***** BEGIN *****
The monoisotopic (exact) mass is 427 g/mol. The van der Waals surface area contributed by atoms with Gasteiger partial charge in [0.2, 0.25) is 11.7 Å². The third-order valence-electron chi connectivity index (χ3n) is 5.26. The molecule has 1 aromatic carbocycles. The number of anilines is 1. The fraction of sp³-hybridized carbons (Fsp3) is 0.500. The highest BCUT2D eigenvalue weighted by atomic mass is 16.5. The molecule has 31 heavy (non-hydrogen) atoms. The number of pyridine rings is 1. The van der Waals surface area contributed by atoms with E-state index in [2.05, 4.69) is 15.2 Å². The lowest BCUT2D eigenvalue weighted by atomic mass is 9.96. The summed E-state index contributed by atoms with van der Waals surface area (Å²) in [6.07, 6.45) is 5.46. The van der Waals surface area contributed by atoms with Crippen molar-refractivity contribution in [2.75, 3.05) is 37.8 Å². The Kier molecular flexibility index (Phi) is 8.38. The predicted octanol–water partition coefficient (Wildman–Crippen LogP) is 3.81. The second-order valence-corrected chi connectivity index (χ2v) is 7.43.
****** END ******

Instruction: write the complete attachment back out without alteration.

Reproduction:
The monoisotopic (exact) mass is 427 g/mol. The van der Waals surface area contributed by atoms with Gasteiger partial charge in [0.2, 0.25) is 11.7 Å². The third-order valence-electron chi connectivity index (χ3n) is 5.26. The molecule has 1 aromatic carbocycles. The number of anilines is 1. The fraction of sp³-hybridized carbons (Fsp3) is 0.500. The highest BCUT2D eigenvalue weighted by atomic mass is 16.5. The molecule has 31 heavy (non-hydrogen) atoms. The number of pyridine rings is 1. The van der Waals surface area contributed by atoms with E-state index in [2.05, 4.69) is 15.2 Å². The lowest BCUT2D eigenvalue weighted by atomic mass is 9.96. The summed E-state index contributed by atoms with van der Waals surface area (Å²) in [6.07, 6.45) is 5.46. The van der Waals surface area contributed by atoms with Crippen molar-refractivity contribution in [2.75, 3.05) is 37.8 Å². The Kier molecular flexibility index (Phi) is 8.38. The predicted octanol–water partition coefficient (Wildman–Crippen LogP) is 3.81. The second-order valence-corrected chi connectivity index (χ2v) is 7.43.